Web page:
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Wednesday, July 11, 2012

It's been a while since I've written here. So what has prompted this missive?  News that the USDA's Animal & Plant Inspection Service (APHIS) is proposing changes in regulations about license requirements for pet breeders. So far, we have been exempt from Federal licensing and inspections since we sell all our puppies directly to the lifetime families who will care for the dogs. The change in the regulation will require us to be subject to the Federal licensing and associated USDA inspections because not ALL of our buyers visit our farm and view the dogs, puppies and facilities first hand.  A pet store will still be exempt because the buyer visits the store and picks out their pet on site . . .  even though the puppies were not bred or raised at the store and the parents and other relatives aren't available there for inspection. But because many of the families that choose a Rosehall pup never get to visit the farm but chose their pup at great length through internet research and checking out kennel reputations and breeding lines, etc. we could end up under the excessive burden of Federal Government Regulation.

Now, don't get me wrong . . .  I'm as concerned (or more so) than anyone over the proper care and health of dogs and puppies in homes and in kennels.  I'm as offended (or more so) over the cruel conditions that some dogs suffer in the 'puppy mill' kennel facilities.  I don't for a minute think that somehow I should be able to get away with anything less than great care and attention to our dogs. But, after reading the Federal Animal Welfare Act regulations, I do not believe that the minimum conditions of their regulations live up to the high level of care and facilities that we maintain here at Rosehall Kennel.  In other words . . . we wouldn't have trouble living up to the standards set by the Federal Regulations . . . BUT the burdens of record keeping, identification, inspections, etc. would be excessive for us and quite possibly cause us to consider ending our work with these fine dogs. OR . . . we would have to add staff to manage the administrative requirements of the licensing requiring us to significantly increase the cost of the puppies and quite possibly having the same result . . .  that we would have to close the kennel, being 'priced out of business.'  We are already inspected by American Kennel Club because we chose to register all our dogs with them.  Our ultimate inspectors are our puppy buyers . . .  even the ones who never visit the farm have 'inspected' us before choosing to purchase their pup from us!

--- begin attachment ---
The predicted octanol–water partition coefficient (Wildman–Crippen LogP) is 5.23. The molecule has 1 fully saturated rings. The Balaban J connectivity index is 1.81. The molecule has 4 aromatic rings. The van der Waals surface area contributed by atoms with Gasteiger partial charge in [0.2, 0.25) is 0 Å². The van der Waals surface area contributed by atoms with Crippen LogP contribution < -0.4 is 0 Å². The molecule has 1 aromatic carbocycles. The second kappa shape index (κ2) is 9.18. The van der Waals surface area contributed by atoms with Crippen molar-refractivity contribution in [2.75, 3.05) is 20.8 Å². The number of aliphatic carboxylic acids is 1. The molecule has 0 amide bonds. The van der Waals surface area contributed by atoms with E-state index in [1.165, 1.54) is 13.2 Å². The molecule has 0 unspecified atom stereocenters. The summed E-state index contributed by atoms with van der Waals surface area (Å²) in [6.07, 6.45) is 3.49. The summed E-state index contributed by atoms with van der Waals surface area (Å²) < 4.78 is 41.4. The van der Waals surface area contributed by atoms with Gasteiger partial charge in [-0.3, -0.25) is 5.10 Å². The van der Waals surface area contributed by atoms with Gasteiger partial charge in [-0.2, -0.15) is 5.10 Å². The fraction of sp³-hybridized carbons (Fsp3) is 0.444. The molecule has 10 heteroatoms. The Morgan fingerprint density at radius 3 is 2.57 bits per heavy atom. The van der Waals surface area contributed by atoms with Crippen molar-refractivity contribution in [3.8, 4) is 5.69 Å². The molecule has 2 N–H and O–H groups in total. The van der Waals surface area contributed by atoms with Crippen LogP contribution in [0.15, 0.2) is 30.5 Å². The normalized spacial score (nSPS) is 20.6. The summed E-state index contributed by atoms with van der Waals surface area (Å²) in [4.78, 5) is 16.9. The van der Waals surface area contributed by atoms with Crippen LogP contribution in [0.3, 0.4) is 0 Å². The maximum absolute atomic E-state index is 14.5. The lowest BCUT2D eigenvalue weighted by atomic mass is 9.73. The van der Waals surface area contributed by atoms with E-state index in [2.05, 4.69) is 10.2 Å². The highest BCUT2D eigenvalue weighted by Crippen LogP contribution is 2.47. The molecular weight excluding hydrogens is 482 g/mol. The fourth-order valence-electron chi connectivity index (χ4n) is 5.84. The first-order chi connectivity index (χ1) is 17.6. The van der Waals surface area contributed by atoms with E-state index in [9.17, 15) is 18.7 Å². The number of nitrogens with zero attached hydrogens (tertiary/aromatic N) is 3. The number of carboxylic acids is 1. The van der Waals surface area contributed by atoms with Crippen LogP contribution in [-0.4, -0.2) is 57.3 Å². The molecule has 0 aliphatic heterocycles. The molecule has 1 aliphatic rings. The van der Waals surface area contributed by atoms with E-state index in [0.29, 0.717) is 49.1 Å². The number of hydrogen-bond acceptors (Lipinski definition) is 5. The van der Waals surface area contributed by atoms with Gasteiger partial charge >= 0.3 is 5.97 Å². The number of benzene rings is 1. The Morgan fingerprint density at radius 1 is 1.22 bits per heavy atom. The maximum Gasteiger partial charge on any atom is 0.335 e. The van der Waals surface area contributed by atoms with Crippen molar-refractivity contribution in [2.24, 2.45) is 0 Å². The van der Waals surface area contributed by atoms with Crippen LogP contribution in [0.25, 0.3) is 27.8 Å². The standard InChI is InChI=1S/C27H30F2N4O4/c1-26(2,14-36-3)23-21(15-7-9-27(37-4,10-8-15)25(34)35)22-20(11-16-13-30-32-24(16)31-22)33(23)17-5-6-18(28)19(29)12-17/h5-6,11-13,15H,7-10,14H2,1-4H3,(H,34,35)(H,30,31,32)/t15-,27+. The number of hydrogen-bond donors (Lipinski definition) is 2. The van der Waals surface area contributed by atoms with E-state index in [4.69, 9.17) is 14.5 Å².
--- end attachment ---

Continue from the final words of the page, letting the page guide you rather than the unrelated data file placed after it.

Consider this interesting statistic from the USDA's AWA web page:  The AVERAGE size kennel inspected by USDA in 2010 had 106 adults and 93 puppies on site at the time of the inspection!  I found that shocking . . .  AVERAGE of ONE HUNDRED AND SIX adult dogs. 

Now just because an operation is large doesn't mean that it doesn't have safe and clean conditions.  Just because a kennel is small doesn't mean that it is doing a good job either. My problem with the existing regulations and the proposed changes is that a 'one size fits all' approach isn't a good way to approach the risks and problems of bad animal care or kennel management.  I wouldn't mind additional inspections of our work . . .  (well I would mind it . . .  it's a terrible inconvenience and takes us away from the daily care of our dogs . . .  but I would tolerate it).  I wouldn't necessarily object to having a federal license and paying the fees (as long as they aren't prohibitive!) I do know that the degree of regulation specified in the countless pages of their document are not necessary for a kennel of our size and nature and would in fact cause us to have LESS time to give to the animals in our care.

THERE IS A WAY THAT YOU CAN HELP . . .  The American Kennel Club (AKC)  has taken a stand AGAINST the proposed regulation changes and has a petition that you can sign to voice your concern about the uninteded consequences of them.  Click on this link to sign the petition and help us keep governement regulations effective . . .
You may share your concerns directly with USDA/APHIS directly:

Thank you for your assistance!

Eliot & the Rosehall Dogs.

For those of you who are interested in looking over the existing regulations you can read them here:

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